Home / Sports / Football / Lee County Sheriff Jay Jones elaborates on granting Paul Finebaum permission to speak with Harvey Updyke before Updyke’s release from jail

Lee County Sheriff Jay Jones elaborates on granting Paul Finebaum permission to speak with Harvey Updyke before Updyke’s release from jail

Screen shot 2013-06-10 at 4.36.31 PM
Presumably in that envelope, along with what appears to be a copy of “The Faith of George W. Bush” and a Scantron? Two “football magazines” courtesy of Paul Finebaum. (Photo: Albert Cesare, OA News.)

Al.com’s Ed Enoch today broke the news that on Sunday, Paul Finebaum spoke with then still-incarcerated Toomer’s Oaks poisoner Harvey Updyke, something no other member of the media will be able to do—at least legally—until 2018. Updyke’s probation prohibits him from speaking with the media for five years.

Even though the terms of Updyke’s probation did not kick in until his release from the Lee County jail Monday morning, Lee County Sheriff Jay Jones, through whom Finebaum had to arrange the meeting, told Enoch that the meeting wouldn’t have been allowed “if he (Finebaum) had been (media).”

However, there are few people in the state of Alabama to whom the designation of media member applies more than Paul Finebaum; Updyke was introduced to the world on Finebaum’s radio show. In the al.com story, Finebaum even hints that he will discuss the details of the meeting “at some point in the future,” and of course has already discussed some details with Enoch, who writes that Finebaum gave Updyke two “football magazines.”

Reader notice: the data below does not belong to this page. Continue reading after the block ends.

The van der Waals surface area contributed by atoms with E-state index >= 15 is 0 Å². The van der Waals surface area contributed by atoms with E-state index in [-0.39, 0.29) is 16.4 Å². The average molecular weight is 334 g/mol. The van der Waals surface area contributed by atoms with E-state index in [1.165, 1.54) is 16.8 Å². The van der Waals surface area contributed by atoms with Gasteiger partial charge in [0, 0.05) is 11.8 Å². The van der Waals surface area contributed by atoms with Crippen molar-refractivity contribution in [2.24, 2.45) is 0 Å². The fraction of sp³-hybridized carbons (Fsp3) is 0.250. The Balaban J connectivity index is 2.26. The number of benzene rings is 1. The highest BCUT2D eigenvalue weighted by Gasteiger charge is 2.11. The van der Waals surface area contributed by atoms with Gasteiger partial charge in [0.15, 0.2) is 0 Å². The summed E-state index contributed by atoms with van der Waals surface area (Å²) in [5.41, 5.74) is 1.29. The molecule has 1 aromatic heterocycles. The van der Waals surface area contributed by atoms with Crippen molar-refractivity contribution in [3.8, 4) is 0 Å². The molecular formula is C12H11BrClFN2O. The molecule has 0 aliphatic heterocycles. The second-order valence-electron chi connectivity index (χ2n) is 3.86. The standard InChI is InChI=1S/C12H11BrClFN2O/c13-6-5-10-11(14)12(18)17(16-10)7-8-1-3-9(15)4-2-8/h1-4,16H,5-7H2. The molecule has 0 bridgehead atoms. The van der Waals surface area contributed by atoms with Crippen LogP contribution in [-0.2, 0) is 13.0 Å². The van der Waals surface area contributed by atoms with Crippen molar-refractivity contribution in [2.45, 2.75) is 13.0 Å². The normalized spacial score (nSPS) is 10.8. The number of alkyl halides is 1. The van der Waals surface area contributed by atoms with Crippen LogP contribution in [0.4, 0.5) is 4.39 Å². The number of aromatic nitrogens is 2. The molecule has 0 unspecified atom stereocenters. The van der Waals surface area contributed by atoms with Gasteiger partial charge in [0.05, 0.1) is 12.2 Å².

How did Finebaum convince Jones that the meeting was purely personal in nature?

“Mr. Finebaum and Mr. Updyke had a brief conversation yesterday, and the conditions were that it was not in the capacity of anything to do with the media,” Jones told TWER this afternoon. “It was a personal conversation between two men, not an interview.

“There were no notebooks, no recording devices, and it was monitored to ensure that it did not go into any area that had anything to do with issues at the forefront of attention over the last couple of years,” Jones said. “It was simply a person-to-person conversation.”

Though it’s hard to believe that Finebaum won’t (naturally, understandably) weave the jailhouse access to Updyke into the narrative of his own role in the Toomer’s Oaks poisoning saga, Jones says he has no reason to believe Finebaum met with Updyke for ulterior, media-ish motives.

“Mr. Finebaum told us that it was not a media interview and not for the purpose of anything to do with the media. Unless he goes back on that, I take him at his word.”

More on Toomer’s Corner: Dozens of Toomer’s Oaks shoots sprouting in planter closest to Magnolia Ave. / Toomer’s Corner rollings didn’t start with Punt, Bama, Punt, says History / Did Auburn students celebrate Bear Bryant’s death by rolling Toomer’s Corner?

Keep Reading:

* Auburn grad pays tribute to Toomer’s Oaks with giant back tattoo
* Auburn’s 70s Super Fan
* Selena Roberts, Auburn student journalist
* Apple CEO Tim Cook huge Auburn fan even in high school
* Shug Jordan’s houndstooth hat is prized possession of former Auburn coed who caught it after ’69 Iron Bowl, claims it predates Bear’s
* That time David Housel punked the SEC with fake recruits

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About Jeremy Henderson

Jeremy Henderson is the editor of The War Eagle Reader and co-host of Rich and Jeremy in the Mornings on Wings 94.3 FM in Auburn. Follow him on Twitter: @wareaglereader / @jerthoughts / @RichandJeremy

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